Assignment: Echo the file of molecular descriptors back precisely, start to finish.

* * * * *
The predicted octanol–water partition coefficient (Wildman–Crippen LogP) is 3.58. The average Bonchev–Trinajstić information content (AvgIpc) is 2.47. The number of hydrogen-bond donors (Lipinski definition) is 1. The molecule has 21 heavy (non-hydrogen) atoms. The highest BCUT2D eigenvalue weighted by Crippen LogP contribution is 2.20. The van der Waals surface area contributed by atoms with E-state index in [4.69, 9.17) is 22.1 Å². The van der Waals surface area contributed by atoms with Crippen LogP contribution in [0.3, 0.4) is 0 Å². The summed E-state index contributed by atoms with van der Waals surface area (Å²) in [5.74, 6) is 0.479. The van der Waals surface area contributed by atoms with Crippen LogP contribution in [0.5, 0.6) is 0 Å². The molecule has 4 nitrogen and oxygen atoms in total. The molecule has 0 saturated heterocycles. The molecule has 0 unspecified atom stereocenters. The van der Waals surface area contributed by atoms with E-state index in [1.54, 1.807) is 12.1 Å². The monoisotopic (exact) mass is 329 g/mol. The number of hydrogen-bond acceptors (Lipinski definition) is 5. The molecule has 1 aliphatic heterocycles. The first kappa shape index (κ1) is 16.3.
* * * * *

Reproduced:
The predicted octanol–water partition coefficient (Wildman–Crippen LogP) is 3.58. The average Bonchev–Trinajstić information content (AvgIpc) is 2.47. The number of hydrogen-bond donors (Lipinski definition) is 1. The molecule has 21 heavy (non-hydrogen) atoms. The highest BCUT2D eigenvalue weighted by Crippen LogP contribution is 2.20. The van der Waals surface area contributed by atoms with E-state index in [4.69, 9.17) is 22.1 Å². The van der Waals surface area contributed by atoms with Crippen LogP contribution in [0.3, 0.4) is 0 Å². The summed E-state index contributed by atoms with van der Waals surface area (Å²) in [5.74, 6) is 0.479. The van der Waals surface area contributed by atoms with Crippen LogP contribution in [0.5, 0.6) is 0 Å². The molecule has 4 nitrogen and oxygen atoms in total. The molecule has 0 saturated heterocycles. The molecule has 0 unspecified atom stereocenters. The van der Waals surface area contributed by atoms with E-state index in [1.54, 1.807) is 12.1 Å². The monoisotopic (exact) mass is 329 g/mol. The number of hydrogen-bond acceptors (Lipinski definition) is 5. The molecule has 1 aliphatic heterocycles. The first kappa shape index (κ1) is 16.3.